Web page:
Wenger accepts when he has all of his players available – the likes of England duo Danny Welbeck and Jack Wilshere are still recovering match fitness – then he will have something of a selection headache. The Gunners boss revealed he saw Ozil’s role as “central…. behind the striker – or on the flank where he doesn’t like to play”, but is confident his squad have enough talent to adapt. “In our team anyway it is very flexible, when you play on the flank, to move inside,” he said. “Usually we have one player who is a raw winger and one player who is more midfielder player out there – until now it was Santi (Cazorla) many times, but I don’t know I have not decided yet.” In Ozil’s absence, Alexis Sanchez has become Arsenal’s talisman, the £32million summer recruit from Barcelona settling in much quicker to the Premier League. Wenger added: “Ozil is a fantastic player. He will come back very strong and we are in a position where we have the luxury to have him back now and where we have some players who are completely fresh and rested. “It can be very interesting if you manage to use them well. “At the moment for me it is a bit sensitive as every game is every important and I have to use players who have not played for four months. “(Theo) Walcott has been out for one year, so I have to use them at the right moment.” Ozil put in plenty of hours in the gym during his rehabilitation, in a move which Wenger believes will help the midfielder return stronger for the rigours of Premier League football, which at times proved something of a culture shock last season following a £42.5million switch for Real Madrid. “Ozil is fit and worked very hard and now it is down to him playing games,” said Wenger. “He has worked hard, I think he has taken to the fact that he wants to be stronger. “You have more time to focus on it. Every day he is in the gym, you also you don’t have the fatigue of the games – and it is better when you look in the mirror.” Wenger believes the combination of improved physical conditioning can only help develop the combative side to Ozil’s game. The Arsenal boss continued: “It is not only down to pure strength when you play football it is down to when to switch your strength on and the timing of your switch on, it is about giving a little push with the elbow. “I know players like Claude Makelele for instance were not monsters, but he went for a challenge he had the technique to use his strength in a very efficient way. It is a technique more than a power. “A guy who spends a bit of time in the gym kills his co-ordination and becomes more rigid, winning a challenge is down to flexibility and co-ordination, switching on all the muscles on at the same, right, time and that is not down to (just) lifting weights.” Ozil has just returned to the Gunners squad since suffering a knee injury in the defeat at Chelsea in early October, and made a cameo substitute appearance for the closing stages of the Barclays Premier League win over Stoke on January 11. Arsenal’s club record signing watched on from the bench as his team-mates battled to a 2-0 win at Manchester City last weekend, but along with fit-again Theo Walcott is expected to be involved for Sunday’s FA Cup fourth-round tie at Brighton. Press Association Arsenal can expect to see a stronger Mesut Ozil when the German playmaker gets back into full-on action, according to manager Arsene Wenger.
THE ‘Jump Rope’ phenomenon will take centre stage today at the Cliff Anderson Sports Hall today, when over 100 students, drawn from 50 primary and 50 secondary schools in eight districts around the country, compete in the inaugural National Skip to My Lou – Jump Rope Team Championship.The Skip to My Lou – Jump Rope competition originated in Linden and will take place today from 10:00hrs to 16:00hrs, thanks to the Ministry of Social Cohesion, Ministry of Education, National Sports Commission (NSC) and long-time supporter Banks DIH under their Coca Cola Brand.As per competition rules, each team will comprise five jumpers, who will be able to participate in Individual Freestyle, Individual Single Rope/Double Dutch Teams and Last Man Standing.Dr George Norton, Minister of Social Cohesion and who also holds the portfolio as the Minister responsible for Sport, said, “There is no doubt about the fact that this competition has numerous benefits, one of which is the fostering of social cohesion.“Participants will be able to develop better interpersonal skills through interaction with others from various educational districts. At the same time, the competition will allow for the students to engage in team-building.“It is our aim to very soon have a well-established National Jump Rope Federation in Guyana. With such a body in place, we will have jumpers to participate at world class competitions such as the Pan-American Jump Rope Competitions and the International Double Dutch League,” said Norton.The NSC ensured that Guyana, for the first, participated at this year’s World Jump Rope Championship and Camp, July 1 – July 10, at the University of Central Florida in Orlando, Florida. Shavin Green and Mackenzie High School student Adriell Wilson were Guyana’s representatives.According to Green the competition will allow for the growth in the sport, and also help to spot Guyana’s future representatives for next year’s World Jump Rope Championship.The Ministry of Public Telecommunications also came in for high praise, being named as one of the sponsors of the event, through the E-Governance unit.The Public Telecommunications Ministry donated two laptops as part of the prizes offered for the top performers.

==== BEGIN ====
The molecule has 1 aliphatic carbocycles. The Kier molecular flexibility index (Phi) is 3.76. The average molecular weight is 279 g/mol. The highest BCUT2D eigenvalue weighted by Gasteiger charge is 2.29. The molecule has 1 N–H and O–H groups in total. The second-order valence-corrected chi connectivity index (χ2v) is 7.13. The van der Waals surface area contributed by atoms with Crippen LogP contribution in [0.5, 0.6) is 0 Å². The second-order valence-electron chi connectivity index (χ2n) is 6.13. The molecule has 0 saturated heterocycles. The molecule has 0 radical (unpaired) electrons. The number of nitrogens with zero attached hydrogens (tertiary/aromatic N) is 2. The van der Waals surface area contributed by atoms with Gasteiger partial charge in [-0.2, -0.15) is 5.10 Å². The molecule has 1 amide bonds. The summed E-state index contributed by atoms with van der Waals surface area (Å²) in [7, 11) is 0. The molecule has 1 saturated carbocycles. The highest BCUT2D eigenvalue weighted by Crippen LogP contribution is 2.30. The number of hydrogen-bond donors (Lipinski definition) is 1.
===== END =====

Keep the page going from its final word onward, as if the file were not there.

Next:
Reviewed by James Ives, M.Psych. (Editor)Aug 24 2018Scientists at the University of North Carolina at Chapel Hill have created a new method of particle tracking based on machine learning that is far more accurate and provides better automation than techniques currently in use.Single-particle tracking involves tracking the motion of individual particles, such as viruses, cells and drug-loaded nanoparticles, within fluids and biological samples. The technique is widely used in both physical and life sciences. The team at UNC-Chapel Hill that developed the new tracking method uses particle tracking to develop new ways to treat and prevent infectious diseases. They examine molecular interactions between antibodies and biopolymers and characterize and design nano-sized drug carriers. Their work is published in the Proceedings of the Nationals Academy of Scientists.”In order to derive meaning from videos, you have to convert the videos into quantitative data,” said Sam Lai, Ph.D., an associate professor in the UNC Eshelman School of Pharmacy and one of the creators of the new tracker. “With current software, researchers must carefully supervise the video conversion to ensure accuracy. This often takes many weeks to months, and greatly limit both the throughput and accuracy.”We got tired of the bottleneck.”The root of the problem can be traced to the small number of parameters, such as particle size, brightness and shape, used by current software to identify the full range of particles present in any video. Things get missed because they don’t quite fit the parameters, and the parameters vary as different operators set them, Alison Schaefer, a Ph.D. student in the Lai lab, said. This creates a tremendous challenge with data reproducibility, as two users analyzing the same video frequently obtain different results.”Self-driving cars work because they can see and keep track of many different objects around them in real time,” said M. Gregory Forest, Ph.D., the Grant Dahlstrom Distinguished Professor in the UNC Departments of Mathematics and Applied Physical Sciences, and co-senior author on the project.”We wondered if we could create a version of that kind of artificial intelligence that could track thousands of nanoscale particles at one time and do it automatically.”Related StoriesArtificial intelligence can help accurately predict acute kidney injury in burn patientsAI coach feasible and useful for behavioral counseling of teens in weight-loss programArtificial intelligence can be used to efficiently diagnose rare diseasesAs it turns out, they could and used their discovery to launch Chapel Hill-based AI Tracking Solutions, which is seeking to commercialize the new technology. The company has received a Small Business Technology Transfer award from the National Institutes of Health to commercialize the technology.Lai and his collaborators in the UNC Department of Mathematics designed an artificial neural network to go to work on their problem. Neural networks are loosely based on the human brain but learn by being fed a large number of examples. For example, if a neural network needs to recognize photos of dogs, it is shown lots of photos of dogs. It doesn’t need to know what a dog looks like; it will figure that out from the common elements of the photographs. The better the examples, the better the neural network will be.The UNC team first taught the neural network tracker from a truth set of computer-generated data. They then further refined the tracker using high-quality data from past experiments conducted in Lai’s lab. The result was a new tracker with thousands of well-tuned parameters that can process a highly diverse range of videos fully automatically, is at least 10 times more accurate than systems currently in use, is highly scalable, and possesses perfect reproducibility, Lai said. The team documented their achievement in the Proceedings of the National Academy of Sciences.The new system is ready just in time to support the increasing availability of powerful microscopes capable of collecting terabytes of high resolution 2D and 3D video in a single day, said Jay Newby, Ph.D., lead author of the study and an assistant professor at the University of Alberta.”Tracking the movement of nanometer-scale particles is critical for understanding how pathogens breach mucosal barriers and for the design of new drug therapies,” Newby said. “Our advancement provides, first and foremost, substantially improved automation. Additionally, our method greatly improves accuracy compared with current methods and reproducibility across users and laboratories.” Source:https://pharmacy.unc.edu/news/2018/08/23/unc-builds-better-particle-tracking-software-using-artificial-intelligence/